There are now 20 million Muslims living in Europe, and the Islamic diaspora is expected to double and even triple in the coming decades. Will these Muslims become European citizens with a European identity? “Not if we allow the present situation to continue,” he says. “There's an inability to understand what is going on on the ground. The young men involved in the Paris riots know very little about Islam and they are not practising Muslims. But their world view is shaped by Islamism and their image of themselves is determined by Islamist-identity politics.”

Dr. Tibi is impatient with the endlessly repeated nostrum that Islam is “a religion of peace.” “When you study religion, you do not study texts, you study social facts. A Muslim boy is torching cars and he is thinking he is waging jihad. Religion has nothing to do with terrorism. But you can use it to legitimate terrorism. There is a conflict — it is social and economic, but it is articulated in religious language.” And the quest of converting the entire world to Islam, he insists, is an immutable fixture of the Muslim worldview.

I asked Dr. Tibi how many of Germany's 3.2 million Muslims share his progressive, secular views. “Maybe a few thousand,” he said.

There's a twist to this story, and it, too, is not a happy one. Dr. Tibi is getting out, moving to the U.S., where he has been a visiting professor at Harvard and Cornell — not only because his views are more respected there, but because, after 44 years, he still feels like an outsider here. “I love Germany,” he says. “I love the German language, and there are many decent Germans.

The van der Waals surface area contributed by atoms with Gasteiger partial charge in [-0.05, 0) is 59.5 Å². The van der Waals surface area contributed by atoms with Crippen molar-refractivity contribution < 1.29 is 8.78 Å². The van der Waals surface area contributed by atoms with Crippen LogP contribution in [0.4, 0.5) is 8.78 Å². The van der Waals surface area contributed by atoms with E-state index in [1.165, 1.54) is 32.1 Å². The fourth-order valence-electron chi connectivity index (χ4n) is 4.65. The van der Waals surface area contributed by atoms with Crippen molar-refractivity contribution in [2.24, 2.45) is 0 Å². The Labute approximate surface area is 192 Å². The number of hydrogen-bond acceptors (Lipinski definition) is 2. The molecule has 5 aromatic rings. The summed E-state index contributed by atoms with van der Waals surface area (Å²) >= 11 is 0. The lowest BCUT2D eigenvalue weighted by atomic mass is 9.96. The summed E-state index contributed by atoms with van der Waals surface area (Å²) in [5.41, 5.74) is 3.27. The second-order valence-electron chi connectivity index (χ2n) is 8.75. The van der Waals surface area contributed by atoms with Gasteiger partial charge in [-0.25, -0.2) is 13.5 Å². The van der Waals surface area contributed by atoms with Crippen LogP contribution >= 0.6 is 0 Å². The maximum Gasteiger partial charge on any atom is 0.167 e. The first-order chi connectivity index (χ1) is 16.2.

“But I believe Germany is an ethnically exclusive country. Bassam is not a German name. A Muslim is not a German. And there is no space for me in an ethnically exclusive country.”

Dr. Tibi is a prophet without honour in his own land. And that raises another uncomfortable question. If he can't become a German, then who can?
11672  Politics, Religion, Science, Culture and Humanities / Politics & Religion / Re: Geo Political matters on: December 14, 2006, 02:12:09 PM
In a saner, more responsible America, Santorum would still be in office.
11673  Politics, Religion, Science, Culture and Humanities / Politics & Religion / Re: 'America Alone' on: December 10, 2006, 07:26:38 AM
**I wish I had written this. It captures my viewpoint very well on this topic.**

The Jihad: We're All in This Together
By Don Feder | December 8, 2006

Don Feder delivered the following speech to the Americans for A Safe Israel National Conference (“America And Israel – The Present Danger”) held in New York City on December 3, 2006. – The Editors.